Welcome to FETCH Training LLC

Family Essential Training for Canine Homes

Just "Be" With Your Dog

I have been doing something with my dog since reading an article on caring for dogs who are terminal (illness, old age, but their days are numbered, they're not in great health). It said to just be there for them. Sit with them, lie down with them, you don't have to do anything, just be there next to them while they nap, or relax. The point was that the dog does NEED are food, water, etc, but what they WANT is you, their family, more than the food and water and stuff. It got me to thinking...

Remembering that adult dogs normally sleep about 50% of their day (meaning a 24 hour period) I got an idea. Especially considering dog's spend about another 30% of that day just being lazy and lounging. Awake, but inactive, just "hanging out." Thus, about 80% of an average dog's day is being inactive, still being a dog, which is very much a family oriented animal and needs a family bond and structure to be healthy.

So I tried this idea I came up with on my 3 year old, very healthy Wacky Dog. No, sorry, I meant German Shepherd Dog. Yes, that's technically what she is. I tend to forget "wacky" is not a breed. Or is it? But I tell you, sometimes she's just nuts and makes no logical sense to me. OK, back to my experiment.

I work mostly at home and there are times during the day that I'm working at my desk, or folding laundry, or reading, or whatever, and she starts to whine and seems to be asking for attention. I used to immediately try to play with her, thinking she acted like that because her energy was up. What if I was assuming incorrectly? Attention doesn't have to mean play or being highly active, right?

Acting on my idea, when she whined for attention, I started to just sit on the floor with her, or sit on the couch with her, just "be" with her. Not doing anything, just sit with her and pet her, always facing her (slightly angled to not seem too aggressive) in order to show her I was there for her. I started to believe she really liked this, as she'd almost always just lie down, let out her usual loud moan (GSDs are known for being somewhat vocal in odd ways), and fall asleep quickly.

Now, sometimes she even trots into my bedroom and jumps up on the bed, buries her head in my pillows and squirms until I lie down with her. Then we have a nap together. She has been demanding this nap pretty much once or twice a day now. She will not sleep on the bed with me at night, not sure why. She does (as healthy dogs do) have her regular spots she moves between at night. Dogs normally do this. But the bed is rarely one of them. And during the day, when she wants to nap with me, she's all about getting on the bed and sleeping for only about 15-20 minutes or so. I mean, SOUND asleep, going into REM dream state within a minute or two, paws twitching, etc. and when she wakes up, she lies there for minute or two, and is done. She's ready to go lie down somewhere else without me again. Then I can get back to work.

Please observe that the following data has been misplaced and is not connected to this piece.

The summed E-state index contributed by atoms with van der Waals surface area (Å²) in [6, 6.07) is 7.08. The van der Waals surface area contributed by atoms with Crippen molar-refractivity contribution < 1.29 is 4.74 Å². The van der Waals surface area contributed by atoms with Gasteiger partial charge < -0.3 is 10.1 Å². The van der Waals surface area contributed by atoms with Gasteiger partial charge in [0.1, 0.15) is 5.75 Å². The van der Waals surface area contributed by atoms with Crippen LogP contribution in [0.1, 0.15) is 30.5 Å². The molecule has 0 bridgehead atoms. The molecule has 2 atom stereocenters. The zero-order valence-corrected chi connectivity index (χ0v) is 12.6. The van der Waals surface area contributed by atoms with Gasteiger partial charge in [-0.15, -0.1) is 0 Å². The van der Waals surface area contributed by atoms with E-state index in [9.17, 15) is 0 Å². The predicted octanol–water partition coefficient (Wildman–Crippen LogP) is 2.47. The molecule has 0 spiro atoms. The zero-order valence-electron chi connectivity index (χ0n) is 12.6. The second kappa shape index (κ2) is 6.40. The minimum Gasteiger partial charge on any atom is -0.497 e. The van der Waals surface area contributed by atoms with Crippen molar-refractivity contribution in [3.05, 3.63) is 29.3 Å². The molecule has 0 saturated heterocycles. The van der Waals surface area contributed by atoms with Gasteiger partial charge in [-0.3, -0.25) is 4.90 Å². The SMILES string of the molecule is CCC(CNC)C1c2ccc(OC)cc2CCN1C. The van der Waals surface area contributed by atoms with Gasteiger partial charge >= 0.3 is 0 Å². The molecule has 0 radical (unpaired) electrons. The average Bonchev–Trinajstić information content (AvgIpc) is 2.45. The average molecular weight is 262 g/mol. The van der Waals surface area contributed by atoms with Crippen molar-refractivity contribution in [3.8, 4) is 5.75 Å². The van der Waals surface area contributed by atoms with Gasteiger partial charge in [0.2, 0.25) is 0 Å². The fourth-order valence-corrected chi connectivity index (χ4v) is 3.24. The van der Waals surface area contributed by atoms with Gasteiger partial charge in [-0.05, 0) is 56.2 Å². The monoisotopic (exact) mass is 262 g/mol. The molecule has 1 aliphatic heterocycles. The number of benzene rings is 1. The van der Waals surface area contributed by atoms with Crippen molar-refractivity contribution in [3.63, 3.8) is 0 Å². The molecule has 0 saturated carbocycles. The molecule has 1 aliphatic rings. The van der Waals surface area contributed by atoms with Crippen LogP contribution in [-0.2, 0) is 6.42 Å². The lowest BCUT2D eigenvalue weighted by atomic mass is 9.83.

Sometimes I'll sit on the floor when she asks for attention, and she'll come over, mouth my hand playfully as she playfully and slowly fakes falling over. Then she snuggles her muzzle up to me and falls asleep.

Or I'll sit on the couch, she'll curl up on the other end of the couch (we both have our regular couch spots), and she'll nap, as long as I'm on the couch, too. And since starting this, I've noticed she spends more time sleeping under my desk while I work. More time stretched out on the edge of the kitchen while I cook or clean. Or at the open door of my workshop when I'm working out there. The kitchen and workshop were formerly both places she'd run away from if I started working and making noise. But now she seems to not be bothered and hangs out on the periphery of these spaces.

If you mediate regularly (I actually teach meditation), be sure you dog has access to be with you when you do. Start with the usual focus on your natural breathing, but keep your eyes partially open in a very relaxed state. Focus on a point close to your dog so you can see them in your peripheral vision. Don't stare directly at them. After a short time you'll notice your dog relaxes and eventually they'll just go to sleep. Then close your eyes and do your regular meditation thing. Luna Belle sleeps right by me almost every time I meditate. When she doesn't, she's lying down in a distant spot that she can physically see me from.

I've been sharing this with some of my training clients, and though I rarely hear back from them (seems in the U.S. once you finish dog training you never talk to your trainer again, but many professions are like that here), there's been a couple of times I've heard that just sitting or lying down with your dog is what they want and seems to help their dog become closer to them. I think it shows your dog that it's OK to be near you and not do anything, just "be" and you're cool with that. That's my subjective belief, I've no science to back that up. But the results, although anecdotal, seem positive.

Thus I encourage you to spend some time each day just sitting or somehow simply "be" with your dog, quiet, still, relaxed. Dogs love to play, but they also love to hang out just as much. Do both, have a well balanced relationship with your dog. Because they are, in fact, literally family.